Late last week, a Google Chrome browser extension called Facebook Friend Exporter received a flood of new interest as Google+ users looked for a way to import their Facebook friends into Google’s social network, Circles. However, since the app collects contact information from Facebook, it violate’s the site’s terms of service, and Facebook implemented a throttling mechanism that prevents it from scraping email addresses.
LinkedIn also blocked two Facebook professional networking apps: BranchOut for trying to profit from pulling in LinkedIn profile data into an enterprise recruiting search tool,and Monster’s BeKnown for sending promotional messages through LinkedIn’s messages API. These are the latest examples of long-running issues with platform owners and developers both trying to provide the same value to users and customers.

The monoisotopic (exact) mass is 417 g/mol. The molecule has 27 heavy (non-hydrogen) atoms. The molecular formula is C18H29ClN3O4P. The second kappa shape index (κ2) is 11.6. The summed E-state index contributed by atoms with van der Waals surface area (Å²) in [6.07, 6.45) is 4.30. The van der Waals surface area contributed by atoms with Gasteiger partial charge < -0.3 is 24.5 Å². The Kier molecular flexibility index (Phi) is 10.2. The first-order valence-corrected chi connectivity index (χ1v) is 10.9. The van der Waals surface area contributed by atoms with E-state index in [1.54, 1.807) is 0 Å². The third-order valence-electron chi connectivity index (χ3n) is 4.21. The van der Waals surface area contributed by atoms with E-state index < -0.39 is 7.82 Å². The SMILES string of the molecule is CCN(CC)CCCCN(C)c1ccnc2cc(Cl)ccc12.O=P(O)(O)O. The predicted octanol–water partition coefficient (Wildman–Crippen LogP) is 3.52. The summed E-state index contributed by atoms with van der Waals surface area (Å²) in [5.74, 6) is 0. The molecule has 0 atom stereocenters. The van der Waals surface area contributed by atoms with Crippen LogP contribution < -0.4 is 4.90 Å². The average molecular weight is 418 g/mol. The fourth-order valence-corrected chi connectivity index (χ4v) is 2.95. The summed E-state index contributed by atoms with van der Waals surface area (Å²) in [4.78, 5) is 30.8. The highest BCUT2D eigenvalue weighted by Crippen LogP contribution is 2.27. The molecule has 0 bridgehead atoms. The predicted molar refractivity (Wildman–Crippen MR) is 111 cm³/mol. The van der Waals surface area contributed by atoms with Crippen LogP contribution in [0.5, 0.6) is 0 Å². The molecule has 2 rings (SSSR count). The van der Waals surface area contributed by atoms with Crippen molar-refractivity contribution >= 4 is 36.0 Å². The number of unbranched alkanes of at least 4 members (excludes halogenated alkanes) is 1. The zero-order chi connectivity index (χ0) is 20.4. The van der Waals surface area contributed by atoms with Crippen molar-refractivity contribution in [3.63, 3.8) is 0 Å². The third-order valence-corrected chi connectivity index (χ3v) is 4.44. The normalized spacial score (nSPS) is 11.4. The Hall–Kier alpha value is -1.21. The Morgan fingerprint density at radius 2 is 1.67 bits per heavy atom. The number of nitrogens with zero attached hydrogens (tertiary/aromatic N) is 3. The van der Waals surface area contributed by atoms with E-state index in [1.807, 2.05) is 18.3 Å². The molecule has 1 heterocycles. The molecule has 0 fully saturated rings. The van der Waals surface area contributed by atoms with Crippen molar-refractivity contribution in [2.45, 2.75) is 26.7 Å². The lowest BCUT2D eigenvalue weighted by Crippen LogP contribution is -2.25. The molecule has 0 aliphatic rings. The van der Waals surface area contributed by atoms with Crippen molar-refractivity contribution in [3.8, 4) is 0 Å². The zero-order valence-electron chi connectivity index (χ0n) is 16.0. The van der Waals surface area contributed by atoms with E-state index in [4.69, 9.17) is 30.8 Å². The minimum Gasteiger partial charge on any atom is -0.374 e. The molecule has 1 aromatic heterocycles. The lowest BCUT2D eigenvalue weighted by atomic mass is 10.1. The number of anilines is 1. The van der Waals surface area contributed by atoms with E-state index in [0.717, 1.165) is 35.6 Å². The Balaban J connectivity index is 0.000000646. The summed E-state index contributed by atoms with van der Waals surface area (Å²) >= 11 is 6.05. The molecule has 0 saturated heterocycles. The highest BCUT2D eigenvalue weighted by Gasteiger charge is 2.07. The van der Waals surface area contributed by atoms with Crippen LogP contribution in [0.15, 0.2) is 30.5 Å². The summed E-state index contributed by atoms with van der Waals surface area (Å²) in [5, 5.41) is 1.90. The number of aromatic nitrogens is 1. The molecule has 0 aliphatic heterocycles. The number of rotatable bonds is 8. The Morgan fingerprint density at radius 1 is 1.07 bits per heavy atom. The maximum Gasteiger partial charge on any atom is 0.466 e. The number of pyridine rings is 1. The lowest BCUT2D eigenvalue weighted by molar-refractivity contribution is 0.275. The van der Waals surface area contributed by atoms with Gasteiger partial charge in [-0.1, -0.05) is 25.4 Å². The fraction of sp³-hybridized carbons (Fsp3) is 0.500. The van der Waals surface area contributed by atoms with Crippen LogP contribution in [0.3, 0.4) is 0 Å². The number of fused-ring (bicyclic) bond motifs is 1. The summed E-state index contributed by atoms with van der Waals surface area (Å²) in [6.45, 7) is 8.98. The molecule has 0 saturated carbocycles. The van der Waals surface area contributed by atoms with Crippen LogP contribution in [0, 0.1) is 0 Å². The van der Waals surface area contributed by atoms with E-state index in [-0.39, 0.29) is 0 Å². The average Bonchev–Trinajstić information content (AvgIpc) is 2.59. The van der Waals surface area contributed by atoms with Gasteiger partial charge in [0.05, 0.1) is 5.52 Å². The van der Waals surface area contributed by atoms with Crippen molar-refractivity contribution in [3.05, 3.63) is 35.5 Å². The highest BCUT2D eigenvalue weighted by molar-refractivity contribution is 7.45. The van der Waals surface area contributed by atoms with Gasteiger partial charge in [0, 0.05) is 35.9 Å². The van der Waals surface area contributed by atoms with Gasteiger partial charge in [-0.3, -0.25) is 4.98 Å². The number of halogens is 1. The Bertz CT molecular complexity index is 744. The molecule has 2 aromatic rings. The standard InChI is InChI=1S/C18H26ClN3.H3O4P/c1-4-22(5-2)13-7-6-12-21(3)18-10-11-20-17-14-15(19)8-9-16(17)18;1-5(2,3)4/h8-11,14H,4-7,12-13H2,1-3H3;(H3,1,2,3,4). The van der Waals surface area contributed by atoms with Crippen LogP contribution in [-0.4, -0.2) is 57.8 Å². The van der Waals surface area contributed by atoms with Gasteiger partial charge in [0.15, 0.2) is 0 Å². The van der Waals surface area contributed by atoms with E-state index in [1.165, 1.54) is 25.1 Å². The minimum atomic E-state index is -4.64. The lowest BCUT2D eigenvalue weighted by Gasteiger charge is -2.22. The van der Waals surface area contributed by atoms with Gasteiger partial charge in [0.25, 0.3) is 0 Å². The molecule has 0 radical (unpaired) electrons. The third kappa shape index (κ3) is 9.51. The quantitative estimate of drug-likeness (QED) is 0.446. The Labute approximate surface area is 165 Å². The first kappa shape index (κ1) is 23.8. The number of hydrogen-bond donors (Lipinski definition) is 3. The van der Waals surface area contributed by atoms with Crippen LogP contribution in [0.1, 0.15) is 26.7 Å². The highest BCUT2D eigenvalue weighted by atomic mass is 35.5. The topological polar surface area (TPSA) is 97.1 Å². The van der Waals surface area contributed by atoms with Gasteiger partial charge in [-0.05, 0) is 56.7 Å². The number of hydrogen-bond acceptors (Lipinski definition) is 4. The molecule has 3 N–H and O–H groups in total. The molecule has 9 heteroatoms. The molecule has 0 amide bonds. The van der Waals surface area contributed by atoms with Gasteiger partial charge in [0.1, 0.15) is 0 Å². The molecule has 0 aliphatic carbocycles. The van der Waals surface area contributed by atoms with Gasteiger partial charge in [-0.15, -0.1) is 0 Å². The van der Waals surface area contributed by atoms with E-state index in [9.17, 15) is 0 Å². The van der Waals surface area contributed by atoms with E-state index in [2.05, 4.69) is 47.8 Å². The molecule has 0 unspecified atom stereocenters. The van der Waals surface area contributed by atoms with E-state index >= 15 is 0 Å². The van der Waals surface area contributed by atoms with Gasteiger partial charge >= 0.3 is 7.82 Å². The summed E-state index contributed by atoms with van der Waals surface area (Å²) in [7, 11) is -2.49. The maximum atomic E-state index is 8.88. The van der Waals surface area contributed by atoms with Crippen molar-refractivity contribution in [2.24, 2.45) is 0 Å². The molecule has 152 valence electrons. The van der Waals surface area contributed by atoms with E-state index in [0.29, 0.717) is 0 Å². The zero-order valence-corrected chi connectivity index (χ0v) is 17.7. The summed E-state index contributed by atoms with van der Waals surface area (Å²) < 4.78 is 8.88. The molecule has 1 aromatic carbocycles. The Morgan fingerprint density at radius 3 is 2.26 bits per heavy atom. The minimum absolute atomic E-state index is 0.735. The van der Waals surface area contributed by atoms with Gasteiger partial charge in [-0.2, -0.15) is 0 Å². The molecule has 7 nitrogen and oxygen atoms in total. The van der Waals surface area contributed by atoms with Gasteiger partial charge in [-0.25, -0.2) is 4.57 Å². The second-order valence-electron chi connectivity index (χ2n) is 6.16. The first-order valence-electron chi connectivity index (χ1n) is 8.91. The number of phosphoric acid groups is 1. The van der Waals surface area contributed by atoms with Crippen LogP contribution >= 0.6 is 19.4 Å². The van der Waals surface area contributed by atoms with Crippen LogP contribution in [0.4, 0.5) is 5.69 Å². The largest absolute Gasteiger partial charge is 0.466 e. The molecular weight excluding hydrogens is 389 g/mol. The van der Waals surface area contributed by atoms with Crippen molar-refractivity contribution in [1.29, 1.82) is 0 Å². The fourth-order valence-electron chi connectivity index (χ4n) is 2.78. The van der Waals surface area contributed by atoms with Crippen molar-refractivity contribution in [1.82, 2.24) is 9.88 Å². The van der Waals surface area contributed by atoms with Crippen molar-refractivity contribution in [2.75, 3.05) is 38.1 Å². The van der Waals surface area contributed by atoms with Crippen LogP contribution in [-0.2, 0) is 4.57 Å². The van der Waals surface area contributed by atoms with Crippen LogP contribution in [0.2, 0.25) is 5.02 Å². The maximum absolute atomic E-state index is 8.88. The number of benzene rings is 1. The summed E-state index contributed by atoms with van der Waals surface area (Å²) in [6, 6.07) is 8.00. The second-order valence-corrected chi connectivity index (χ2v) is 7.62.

The blocking of apps by Facebook and LinkedIn is a sign of the growing pains of social platforms that with time have built valuable collections of user data. There’s a fine balance between promoting innovation and giving away competitive advantage. Developers should expect the platforms to protect themselves, and should know that just because they aren’t shut down immediately doesn’t mean their data usage has been approved. While there are monetary and philosophical rewards for operating in the gray area, there’s also great potential for loss of development resources.